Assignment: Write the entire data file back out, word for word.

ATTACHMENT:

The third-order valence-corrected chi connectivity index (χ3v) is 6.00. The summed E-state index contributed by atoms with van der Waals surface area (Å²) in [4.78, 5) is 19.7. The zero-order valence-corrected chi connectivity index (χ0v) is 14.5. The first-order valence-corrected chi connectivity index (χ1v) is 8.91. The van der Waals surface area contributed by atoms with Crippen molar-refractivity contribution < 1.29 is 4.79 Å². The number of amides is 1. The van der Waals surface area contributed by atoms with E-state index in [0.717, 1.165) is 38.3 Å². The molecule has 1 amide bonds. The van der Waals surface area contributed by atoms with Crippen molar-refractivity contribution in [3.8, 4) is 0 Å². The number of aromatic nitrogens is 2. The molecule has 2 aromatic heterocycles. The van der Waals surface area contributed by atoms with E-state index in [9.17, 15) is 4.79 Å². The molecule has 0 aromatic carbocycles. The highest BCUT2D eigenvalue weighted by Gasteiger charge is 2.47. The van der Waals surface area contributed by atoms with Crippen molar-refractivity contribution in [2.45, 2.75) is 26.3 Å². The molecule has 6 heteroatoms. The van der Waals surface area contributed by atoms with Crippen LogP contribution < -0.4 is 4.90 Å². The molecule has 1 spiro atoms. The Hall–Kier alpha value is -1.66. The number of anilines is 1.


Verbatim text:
The third-order valence-corrected chi connectivity index (χ3v) is 6.00. The summed E-state index contributed by atoms with van der Waals surface area (Å²) in [4.78, 5) is 19.7. The zero-order valence-corrected chi connectivity index (χ0v) is 14.5. The first-order valence-corrected chi connectivity index (χ1v) is 8.91. The van der Waals surface area contributed by atoms with Crippen molar-refractivity contribution < 1.29 is 4.79 Å². The number of amides is 1. The van der Waals surface area contributed by atoms with E-state index in [0.717, 1.165) is 38.3 Å². The molecule has 1 amide bonds. The van der Waals surface area contributed by atoms with Crippen molar-refractivity contribution in [3.8, 4) is 0 Å². The number of aromatic nitrogens is 2. The molecule has 2 aromatic heterocycles. The van der Waals surface area contributed by atoms with E-state index in [9.17, 15) is 4.79 Å². The molecule has 0 aromatic carbocycles. The highest BCUT2D eigenvalue weighted by Gasteiger charge is 2.47. The van der Waals surface area contributed by atoms with Crippen molar-refractivity contribution in [2.45, 2.75) is 26.3 Å². The molecule has 6 heteroatoms. The van der Waals surface area contributed by atoms with Crippen LogP contribution < -0.4 is 4.90 Å². The molecule has 1 spiro atoms. The Hall–Kier alpha value is -1.66. The number of anilines is 1.